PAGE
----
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Pediatr Diabetes. 2018 Mar;19(2):284-292. doi: 10.1111/pedi.12545. Epub 2017 Jun 9.

Primary islet autoantibody at initial seroconversion and autoantibodies at diagnosis of type 1 diabetes as markers of disease heterogeneity.

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Immunogenetics Laboratory, University of Turku and Turku University Hospital, Turku, Finland.
Department of Pediatrics, University of Turku and Turku University Hospital, Turku, Finland.
Children's Hospital, University of Helsinki and Helsinki University Hospital, Helsinki, Finland.
Research Programs Unit, Diabetes and Obesity, University of Helsinki, Helsinki, Finland.
Department of Physiology, Institute of Biomedicine, University of Turku, Turku, Finland.
Department of Pediatrics, Research Unit for Pediatrics, Dermatology, Clinical Genetics, Obstetrics and Gynecology, Medical Research Center Oulu, University of Oulu and Oulu University Hospital, Oulu, Finland.
Folkhälsan Research Institute, Helsinki, Finland.
Department of Pediatrics, Tampere University Hospital, Tampere, Finland.



The relationship between patterns of islet autoantibodies at diagnosis and specificity of the first islet autoantibody at the initiation of autoimmunity was analyzed with the aim of identifying patterns informative of the primary autoantibodies.


Information about a single first autoantibody at seroconversion and autoantibody data at diagnosis were available for 128 children participating in the follow-up cohort of the Finnish Type 1 Diabetes Prediction and Prevention (DIPP) study. Autoantibody data at diagnosis and genotyping results were also obtained from children in the Finnish Pediatric Diabetes Register (FPDR).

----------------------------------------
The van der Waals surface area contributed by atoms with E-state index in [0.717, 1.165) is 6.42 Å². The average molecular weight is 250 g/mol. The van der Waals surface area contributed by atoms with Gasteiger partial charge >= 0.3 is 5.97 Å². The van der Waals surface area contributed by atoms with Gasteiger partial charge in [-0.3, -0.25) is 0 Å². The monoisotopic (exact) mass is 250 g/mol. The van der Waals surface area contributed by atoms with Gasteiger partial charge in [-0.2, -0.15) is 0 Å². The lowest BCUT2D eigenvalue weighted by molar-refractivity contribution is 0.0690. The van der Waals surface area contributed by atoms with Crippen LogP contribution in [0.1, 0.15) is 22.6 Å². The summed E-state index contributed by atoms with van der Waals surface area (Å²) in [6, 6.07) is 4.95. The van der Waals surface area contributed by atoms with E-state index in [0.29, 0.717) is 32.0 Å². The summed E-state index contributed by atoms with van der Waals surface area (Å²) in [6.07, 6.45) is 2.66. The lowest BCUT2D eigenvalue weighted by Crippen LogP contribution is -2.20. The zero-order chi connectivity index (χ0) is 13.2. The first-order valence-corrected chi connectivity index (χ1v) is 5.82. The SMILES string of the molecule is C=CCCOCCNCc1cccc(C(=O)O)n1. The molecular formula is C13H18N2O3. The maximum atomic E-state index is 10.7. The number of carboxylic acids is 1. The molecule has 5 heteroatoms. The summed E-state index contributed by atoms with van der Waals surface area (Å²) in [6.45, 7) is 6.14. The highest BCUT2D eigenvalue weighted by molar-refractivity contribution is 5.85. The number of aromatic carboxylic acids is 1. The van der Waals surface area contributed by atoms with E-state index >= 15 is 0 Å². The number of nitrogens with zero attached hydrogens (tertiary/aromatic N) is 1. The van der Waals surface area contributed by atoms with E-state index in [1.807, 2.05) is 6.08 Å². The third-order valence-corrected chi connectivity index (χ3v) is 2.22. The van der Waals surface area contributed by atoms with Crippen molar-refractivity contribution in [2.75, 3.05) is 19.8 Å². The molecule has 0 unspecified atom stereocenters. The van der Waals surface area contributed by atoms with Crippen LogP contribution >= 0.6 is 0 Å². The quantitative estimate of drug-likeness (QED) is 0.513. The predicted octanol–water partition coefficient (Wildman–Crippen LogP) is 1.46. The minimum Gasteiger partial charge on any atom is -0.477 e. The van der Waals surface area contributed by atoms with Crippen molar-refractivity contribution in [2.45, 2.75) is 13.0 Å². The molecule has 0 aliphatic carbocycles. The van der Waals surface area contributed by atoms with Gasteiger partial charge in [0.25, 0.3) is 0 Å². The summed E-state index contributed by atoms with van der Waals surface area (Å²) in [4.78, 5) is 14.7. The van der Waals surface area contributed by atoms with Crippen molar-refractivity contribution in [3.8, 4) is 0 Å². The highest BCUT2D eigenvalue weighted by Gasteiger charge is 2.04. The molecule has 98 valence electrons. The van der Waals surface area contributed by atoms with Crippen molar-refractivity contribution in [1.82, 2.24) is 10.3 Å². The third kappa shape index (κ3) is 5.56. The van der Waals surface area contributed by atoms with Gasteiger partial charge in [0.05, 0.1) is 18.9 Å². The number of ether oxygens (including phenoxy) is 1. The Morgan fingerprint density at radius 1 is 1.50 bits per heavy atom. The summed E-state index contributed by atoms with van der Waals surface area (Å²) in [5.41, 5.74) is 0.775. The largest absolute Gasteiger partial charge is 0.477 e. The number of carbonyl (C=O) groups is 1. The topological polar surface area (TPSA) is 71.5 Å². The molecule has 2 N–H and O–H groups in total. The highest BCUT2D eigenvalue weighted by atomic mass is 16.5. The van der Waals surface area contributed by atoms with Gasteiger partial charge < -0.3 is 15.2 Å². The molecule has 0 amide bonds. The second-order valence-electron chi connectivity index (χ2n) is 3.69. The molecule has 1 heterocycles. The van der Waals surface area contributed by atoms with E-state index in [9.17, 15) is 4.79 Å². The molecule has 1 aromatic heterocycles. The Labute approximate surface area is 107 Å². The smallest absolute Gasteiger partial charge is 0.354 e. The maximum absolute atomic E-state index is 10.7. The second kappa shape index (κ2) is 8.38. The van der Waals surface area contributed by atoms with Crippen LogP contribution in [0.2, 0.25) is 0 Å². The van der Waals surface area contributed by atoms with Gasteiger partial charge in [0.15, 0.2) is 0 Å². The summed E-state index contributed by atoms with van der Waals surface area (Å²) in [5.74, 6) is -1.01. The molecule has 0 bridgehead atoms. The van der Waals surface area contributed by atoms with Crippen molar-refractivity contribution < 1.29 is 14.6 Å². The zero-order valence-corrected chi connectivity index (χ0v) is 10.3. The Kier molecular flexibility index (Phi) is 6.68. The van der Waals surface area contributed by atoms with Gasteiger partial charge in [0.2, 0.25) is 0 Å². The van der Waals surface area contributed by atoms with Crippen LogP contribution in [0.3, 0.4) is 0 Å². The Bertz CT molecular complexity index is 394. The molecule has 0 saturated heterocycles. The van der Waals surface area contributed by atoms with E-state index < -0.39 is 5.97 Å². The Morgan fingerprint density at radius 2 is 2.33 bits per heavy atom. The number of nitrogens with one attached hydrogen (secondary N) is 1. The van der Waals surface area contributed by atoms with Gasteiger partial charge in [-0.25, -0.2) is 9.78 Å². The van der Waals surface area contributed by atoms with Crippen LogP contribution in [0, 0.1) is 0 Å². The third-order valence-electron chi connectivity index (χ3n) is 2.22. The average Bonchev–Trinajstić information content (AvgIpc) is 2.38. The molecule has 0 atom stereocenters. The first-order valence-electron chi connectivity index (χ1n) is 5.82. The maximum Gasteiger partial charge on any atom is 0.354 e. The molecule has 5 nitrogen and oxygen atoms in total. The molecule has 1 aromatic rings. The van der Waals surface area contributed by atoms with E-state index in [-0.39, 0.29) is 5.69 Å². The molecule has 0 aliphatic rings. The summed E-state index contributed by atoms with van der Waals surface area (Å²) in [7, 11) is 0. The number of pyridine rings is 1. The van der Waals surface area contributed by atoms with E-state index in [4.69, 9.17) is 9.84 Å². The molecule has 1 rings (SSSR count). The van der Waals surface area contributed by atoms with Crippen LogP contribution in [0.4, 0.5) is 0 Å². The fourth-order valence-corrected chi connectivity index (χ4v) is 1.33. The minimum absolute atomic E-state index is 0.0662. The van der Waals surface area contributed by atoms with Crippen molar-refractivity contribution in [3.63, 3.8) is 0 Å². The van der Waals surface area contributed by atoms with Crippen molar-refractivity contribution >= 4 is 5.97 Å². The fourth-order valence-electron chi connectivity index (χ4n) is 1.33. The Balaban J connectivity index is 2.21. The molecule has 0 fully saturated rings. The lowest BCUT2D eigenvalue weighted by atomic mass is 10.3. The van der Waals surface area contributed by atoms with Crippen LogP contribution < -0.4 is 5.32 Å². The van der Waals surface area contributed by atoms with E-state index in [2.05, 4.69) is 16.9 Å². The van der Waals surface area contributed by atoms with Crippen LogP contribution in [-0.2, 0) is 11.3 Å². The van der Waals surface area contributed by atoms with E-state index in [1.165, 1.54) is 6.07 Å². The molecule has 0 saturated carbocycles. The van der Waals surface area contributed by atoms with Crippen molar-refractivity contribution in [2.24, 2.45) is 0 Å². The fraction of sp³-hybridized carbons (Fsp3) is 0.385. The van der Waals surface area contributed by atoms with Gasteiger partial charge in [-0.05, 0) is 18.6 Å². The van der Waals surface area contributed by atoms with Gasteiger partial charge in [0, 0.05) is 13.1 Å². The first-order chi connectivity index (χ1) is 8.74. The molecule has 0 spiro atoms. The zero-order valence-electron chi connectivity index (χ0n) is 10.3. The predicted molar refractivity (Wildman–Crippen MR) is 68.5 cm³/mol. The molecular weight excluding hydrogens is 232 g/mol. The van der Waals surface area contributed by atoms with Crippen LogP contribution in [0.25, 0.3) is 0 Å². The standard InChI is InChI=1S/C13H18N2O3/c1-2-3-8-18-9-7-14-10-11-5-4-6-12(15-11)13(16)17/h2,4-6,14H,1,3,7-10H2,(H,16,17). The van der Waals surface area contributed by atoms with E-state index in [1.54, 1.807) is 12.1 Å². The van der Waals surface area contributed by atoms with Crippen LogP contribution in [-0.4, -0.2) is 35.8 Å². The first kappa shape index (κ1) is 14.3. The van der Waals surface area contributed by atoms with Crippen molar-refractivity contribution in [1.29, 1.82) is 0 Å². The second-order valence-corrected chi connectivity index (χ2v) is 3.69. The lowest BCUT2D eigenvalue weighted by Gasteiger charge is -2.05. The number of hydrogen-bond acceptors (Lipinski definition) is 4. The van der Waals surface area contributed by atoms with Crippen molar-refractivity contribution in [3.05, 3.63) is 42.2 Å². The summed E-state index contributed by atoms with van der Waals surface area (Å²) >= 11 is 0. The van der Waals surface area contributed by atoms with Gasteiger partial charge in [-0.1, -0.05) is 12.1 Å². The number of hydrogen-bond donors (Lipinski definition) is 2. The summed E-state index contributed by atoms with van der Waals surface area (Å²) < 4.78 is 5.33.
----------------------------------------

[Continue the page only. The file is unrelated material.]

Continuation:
Insulin autoantibodies (IAA) were the most common primary antibodies (N = 68), followed by those for glutamic acid decarboxylase (GADA; N = 38), IA-2 antigen (IA-2A; N = 13), and zinc transporter 8 (ZnT8A; N = 9), whereas at diagnosis, IA-2A were most frequent (N = 103), followed by IAA (N = 78), ZnT8A (N = 73), and GADA (N = 71). Accordingly, the presence of many specific autoantibodies at diagnosis was due to the secondary antibodies appearing after primary antibodies, and in some cases, the primary autoantibody, most often IAA, had already disappeared at the time of diagnosis. Many of the autoantibody combinations present at diagnosis could be assembled into groups associated with either IAA or GADA as first autoantibodies. These combinations, in children diagnosed below the age of 10 years in the FPDR, were found to be strongly associated with risk genotypes in either INS (IAA first) or IKZF4-ERBB3 (GADA first) genes.


Autoantibody patterns at diagnosis may be informative on primary autoantibodies initiating autoimmunity in young children developing type 1 diabetes.


disease heterogeneity; genetics; islet autoantibodies; type 1 diabetes

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